The Impact of Video Self-Analysis on the Development of Preservice Teachers' Technological Pedagogical Content Knowledge (TPACK)

The Impact of Video Self-Analysis on the Development of Preservice Teachers' Technological Pedagogical Content Knowledge (TPACK)

James E. Jang (Syracuse University, Syracuse, NY, USA) and Jing Lei (Syracuse University, Syracuse, NY, USA)
Copyright: © 2015 |Pages: 17
DOI: 10.4018/IJDLDC.2015100102
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Abstract

Teachers often teach on their own in their individual classrooms and thus have to mostly rely on themselves to reflect on their teaching practices and make improvements. This study explores the potential of using a video self-analysis component in an undergraduate technology integration course to help preservice teachers effectively integrate technology into instruction. Specifically, this study explores the impact of video self-analysis on developing preservice teachers Technological Pedagogical Content Knowledge (TPACK). Results reveal video self-analysis was beneficial in helping preservice teachers facilitate their TPACK development. However, participants TPACK development varied within the six TPACK knowledge domains.
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Introduction

Over the past two decades, scholars, researchers, and practitioners have shown considerable interest in designing and developing instructional strategies that can help teachers improve their ability to teach with technology (e.g., Hofer & Grandgenett, 2012; Koehler & Mishra, 2005a, 2005b). A teachers’ ability to effectively teach with educational technologies is vital, because studies have shown teaching with technology can help enhance students learning (Beetham & Sharpe, 2013; Gulek & Demirtas, 2005; Wenglinsky, 1998), students’ academic achievement (Cheung, 2013; Lei, 2010; Schacter, 1999), and students’ engagement (Abrami, 2001; Wankel & Blessinger, 2013).

The importance and benefits of teaching with technology has been emphasized in many public discussions and national policies. For example, the fourth National Education Technology Plan titled: Transforming American Education: Learning Powered by Technology, was released by the U.S. Department of Education’s Office of Educational Technology (OET) in 2010 (U.S. Department of Education, 2010). This plan called for integrating educational technologies into the entire U.S. education system in order to “enhance student learning, accelerate and scale up the adoption of effective practices, and use data and information for continuous improvement” (U.S. Department of Education, 2010, p. v).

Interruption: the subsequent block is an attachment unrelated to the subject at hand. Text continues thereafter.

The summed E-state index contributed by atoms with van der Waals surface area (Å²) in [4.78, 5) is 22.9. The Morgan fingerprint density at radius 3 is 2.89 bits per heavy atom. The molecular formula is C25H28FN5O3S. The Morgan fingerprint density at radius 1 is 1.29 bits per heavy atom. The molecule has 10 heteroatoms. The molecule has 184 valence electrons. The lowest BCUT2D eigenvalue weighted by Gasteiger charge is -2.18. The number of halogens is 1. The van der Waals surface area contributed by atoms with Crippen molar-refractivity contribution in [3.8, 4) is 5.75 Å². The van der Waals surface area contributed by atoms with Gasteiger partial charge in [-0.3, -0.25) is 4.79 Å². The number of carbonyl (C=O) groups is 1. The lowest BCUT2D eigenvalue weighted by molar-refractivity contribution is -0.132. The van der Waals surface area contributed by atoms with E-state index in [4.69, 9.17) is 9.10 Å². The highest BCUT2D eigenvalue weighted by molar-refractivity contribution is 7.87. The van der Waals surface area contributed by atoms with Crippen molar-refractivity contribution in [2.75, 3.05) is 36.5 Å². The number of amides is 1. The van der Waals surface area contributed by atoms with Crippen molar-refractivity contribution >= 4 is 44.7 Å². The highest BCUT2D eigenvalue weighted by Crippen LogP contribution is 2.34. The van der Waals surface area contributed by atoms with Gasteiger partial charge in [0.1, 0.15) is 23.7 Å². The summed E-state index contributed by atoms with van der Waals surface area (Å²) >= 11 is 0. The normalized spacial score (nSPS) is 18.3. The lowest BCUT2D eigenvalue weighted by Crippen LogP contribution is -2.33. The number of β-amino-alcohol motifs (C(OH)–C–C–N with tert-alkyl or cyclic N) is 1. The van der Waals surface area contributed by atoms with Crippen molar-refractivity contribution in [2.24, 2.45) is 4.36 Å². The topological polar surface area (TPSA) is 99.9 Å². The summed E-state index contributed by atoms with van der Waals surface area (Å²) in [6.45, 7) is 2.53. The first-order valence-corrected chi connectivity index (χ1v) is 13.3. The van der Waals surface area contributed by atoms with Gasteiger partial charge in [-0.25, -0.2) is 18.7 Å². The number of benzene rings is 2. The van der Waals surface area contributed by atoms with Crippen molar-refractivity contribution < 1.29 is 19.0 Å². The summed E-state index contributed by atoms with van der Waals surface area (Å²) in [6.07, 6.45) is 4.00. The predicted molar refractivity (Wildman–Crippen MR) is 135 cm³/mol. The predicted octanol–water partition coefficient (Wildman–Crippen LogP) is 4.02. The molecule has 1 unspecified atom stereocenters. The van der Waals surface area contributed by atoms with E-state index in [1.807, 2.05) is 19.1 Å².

However, even with initiatives and efforts designed to help teachers adopt educational technologies (e.g., Preparing Tomorrow’s Teachers to use Technology-PT3, Enhancing Education Through Technology-EETT) (Harris & Walling, 2014); teachers are still not embracing or teaching with educational technologies (Mouza, Karchmer-Klein, Nandakumar, Yilmaz Ozden, & Hu, 2014). Recent studies have revealed that one major reason teachers are not adopting technology into their classroom instruction is because their teacher preparation programs did not adequately prepare them to do so (Banas & York, 2014; Chai, Koh, & Tsai, 2010).

Currently, teacher preparation programs have embraced the collaborative learning instructional paradigm as a means to prepare the next generation of teachers to effectively teach with technology (e.g., Chase Martin & Sadera, 2011; Johnson, 2014). However, the teaching profession has been well documented as being largely done in isolation (Darling-Hammond, L., Chung Wei, R., & Alethea, N., & Orphanos, S., 2009; Lowrie, 2014), and not in a collaborative learning environment (Burke, Schuck, Aubusson, Buchanan, Louviere, & Prescott, 2013; Ingersoll & Smith, 2003). To reflect the realities and solitary nature of the teaching profession, this study examines the use of a video self-analysis component in an undergraduate technology integration course, and explores its impact on facilitating preservice teachers’ Technological Pedagogical Content Knowledge (TPACK). This study will address the following research question: What impact does video self-analysis have on facilitating preservice teachers’ Technological Pedagogical Content Knowledge (TPACK)?

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